Development of EEG based BCI approaches for detection of awareness in human disorders of consciousness
Singh, Harsimrat (2009) Development of EEG based BCI approaches for detection of awareness in human disorders of consciousness. PhD thesis, University of Warwick.Full text not available from this repository.
Official URL: http://webcat.warwick.ac.uk/record=b2339837~S15
Electroencephalogram (EEG) based Brain Computer Interfaces (BCIs) have been successfully developed to help patients with motor disabilities but with retained cognitive abilities. In this thesis, the BCI techniques are developed for patients with severe brain injuries such as those in minimally conscious states (MCS) and vegetative states (VS). In 2006, neuroimaging based volitional imagery paradigms akin to the ones used for the development of motor imagery based BCIs revealed that a VS patient could produce neural responses indistinguishable from those produced by a healthy subject. The work presented in the thesis is inspired by this revelation and presents first attempts to develop electrophysiology based objective bedside methods to detect awareness in disorders of consciousness. The benefit of electrophysiology based methods is that they are able to register the response from the brain immediately and provide far better time resolution than imaging. As many patients either cannot undergo a fMRI scan or do not have access to it, it is believed that long term benefits to quality of life for this patient group can be better achieved at the bedside by an electrophysiological solution. In order to achieve the objectives, EEG data is collected using two BCI approaches: volitional imagery and event related potentials (ERPs) through rare/odd presentation of a target stimulus amongst a sequence of stimuli which produces high amplitude EEG wave after 300ms of its occurrence, this is called P300. Four different variants of volitional paradigms of 'imagine playing tennis' and 'spatial navigation' are used to collect data from 19 healthy subjects and the P300 speller is used to collect data from 5 healthy subjects, two MCS and two VS patients. In the case of imagery data, a channel selection scheme based on classifier performance, which also evaluates the contribution of each channel to the classification process, is used. This scheme is developed from the offline analysis of a benchmark dataset from the BCI competition III. The comparative results of algorithms for BCI imagery data analysis (time domain parameters (TDP), adaptive autoregressive (AAR) and bandpower (BP) for feature extraction and linear discriminant analysis (LDA), support vector machines (SVM) for classification) is presented to determine the feasibility of using these paradigms with patients. Consistent performance accuracy Figures for classification, in the range of 80-90%, are achieved showing that volitional tasks are distinguishable through EEG. A combination of AAR and LDA outperformed the other combinations of algorithms. The actively contributing channels, in achieving these classification results, are used to create EEG signatures for the volitional tasks. The EEG signatures indirectly signify the areas of brain activation for each of the volitional tasks and are found to be comparable to those obtained from neuroimaging. The validation of techniques is performed using a two class, 64-channel electrocorticogram (ECoG) dataset and initial data exploration was performed using principal component analysis (PCA). The derivative of the linear least fit polynomial was used as features and 64% classification was achieved on the unlabelled test data with multi layer perceptron (MLP) as the benchmark mechanism. Ten channels which actively contributed to the classification process were selected using genetic algorithms (GAs), thereby reducing the dimensionality, an important benefit when analysing multichannel, multi-trial datasets. Feature extraction techniques, which can combine spatial and temporal information such as common spatial patterns (CSP), were evaluated and 86% trials were classified correctly using MLP classification. The validation of classifier performance based channel selection produced six channels of interest, the bipolar combinations of which produced a best accuracy of 86% classification with AAR features and LDA classifier and also with TDP features and SVM classification. The P300 data recorded from the patients was investigated for a reproducible P300 response to the target letters. This is achieved by signal averaging and the analysis of square of Pearson‘s correlation coefficient (r-square). Clearly identifiable differential responses to the target letters were observed for three patients. It is believed that with auditory addition to the stimulus presentation in the stimulation procedure, training and consistency of responses, a tool for an objective method of diagnosis and assistive communication could be developed for this patient group. The BCI technology had not been used for the cognitively impaired patient groups such as MCS and VS, hence, the results of this work are new and contribute to bridging the gap between the core BCI research and its applications for patients. The objective measures of awareness developed through EEG based BCI methods will help to reduce the misdiagnosis rate, which is 43% for this patient group. The findings of the work presented in this thesis can be used to further develop an assistive communication tool for patients in this group.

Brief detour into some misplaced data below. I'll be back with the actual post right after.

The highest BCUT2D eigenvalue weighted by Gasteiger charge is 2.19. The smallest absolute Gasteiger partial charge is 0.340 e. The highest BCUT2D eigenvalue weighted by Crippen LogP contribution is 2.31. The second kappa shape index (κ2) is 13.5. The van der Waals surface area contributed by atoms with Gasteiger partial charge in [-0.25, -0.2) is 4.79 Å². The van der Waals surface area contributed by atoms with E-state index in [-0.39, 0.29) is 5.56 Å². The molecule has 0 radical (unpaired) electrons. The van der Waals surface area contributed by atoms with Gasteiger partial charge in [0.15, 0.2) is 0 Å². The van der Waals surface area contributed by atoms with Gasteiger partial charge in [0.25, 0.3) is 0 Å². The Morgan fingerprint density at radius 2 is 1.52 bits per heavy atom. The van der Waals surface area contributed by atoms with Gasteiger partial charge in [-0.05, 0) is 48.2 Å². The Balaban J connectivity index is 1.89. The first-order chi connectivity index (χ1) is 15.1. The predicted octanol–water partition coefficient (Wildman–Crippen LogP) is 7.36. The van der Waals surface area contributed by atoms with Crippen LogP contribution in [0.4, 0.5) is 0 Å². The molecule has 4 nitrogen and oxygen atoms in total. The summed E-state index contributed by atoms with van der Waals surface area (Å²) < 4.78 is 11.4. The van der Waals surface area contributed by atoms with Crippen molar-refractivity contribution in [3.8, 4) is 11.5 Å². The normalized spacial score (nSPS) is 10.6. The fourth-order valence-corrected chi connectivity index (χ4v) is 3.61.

|Item Type:||Thesis or Dissertation (PhD)|
|Subjects:||Q Science > QP Physiology
R Medicine > RC Internal medicine
|Library of Congress Subject Headings (LCSH):||Electroencephalography, Brain-computer interfaces, Brain damage, Consciousness|
|Institution:||University of Warwick|
|Theses Department:||School of Engineering|
|Supervisor(s)/Advisor:||Hines, Evor ; Stocks, Nigel|
|Extent:||xxv, 285 leaves : ill., charts|
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